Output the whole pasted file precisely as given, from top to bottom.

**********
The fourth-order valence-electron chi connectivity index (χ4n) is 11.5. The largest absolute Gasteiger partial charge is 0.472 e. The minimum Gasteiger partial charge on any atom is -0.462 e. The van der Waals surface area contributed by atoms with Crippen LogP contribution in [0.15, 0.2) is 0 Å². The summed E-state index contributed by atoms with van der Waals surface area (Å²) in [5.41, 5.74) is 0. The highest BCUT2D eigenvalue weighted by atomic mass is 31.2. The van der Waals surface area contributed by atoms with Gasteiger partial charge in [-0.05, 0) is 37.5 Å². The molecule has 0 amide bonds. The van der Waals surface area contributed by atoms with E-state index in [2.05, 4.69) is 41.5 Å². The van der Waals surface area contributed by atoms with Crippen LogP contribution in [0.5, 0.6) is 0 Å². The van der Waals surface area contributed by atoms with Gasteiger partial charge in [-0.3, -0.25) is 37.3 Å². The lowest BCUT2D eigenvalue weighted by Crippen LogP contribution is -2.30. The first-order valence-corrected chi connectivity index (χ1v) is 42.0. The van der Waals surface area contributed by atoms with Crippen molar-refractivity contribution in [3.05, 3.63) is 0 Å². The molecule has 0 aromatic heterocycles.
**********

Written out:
The fourth-order valence-electron chi connectivity index (χ4n) is 11.5. The largest absolute Gasteiger partial charge is 0.472 e. The minimum Gasteiger partial charge on any atom is -0.462 e. The van der Waals surface area contributed by atoms with Crippen LogP contribution in [0.15, 0.2) is 0 Å². The summed E-state index contributed by atoms with van der Waals surface area (Å²) in [5.41, 5.74) is 0. The highest BCUT2D eigenvalue weighted by atomic mass is 31.2. The van der Waals surface area contributed by atoms with Gasteiger partial charge in [-0.05, 0) is 37.5 Å². The molecule has 0 amide bonds. The van der Waals surface area contributed by atoms with E-state index in [2.05, 4.69) is 41.5 Å². The van der Waals surface area contributed by atoms with Crippen LogP contribution in [0.5, 0.6) is 0 Å². The van der Waals surface area contributed by atoms with Gasteiger partial charge in [-0.3, -0.25) is 37.3 Å². The lowest BCUT2D eigenvalue weighted by Crippen LogP contribution is -2.30. The first-order valence-corrected chi connectivity index (χ1v) is 42.0. The van der Waals surface area contributed by atoms with Crippen molar-refractivity contribution in [3.05, 3.63) is 0 Å². The molecule has 0 aromatic heterocycles.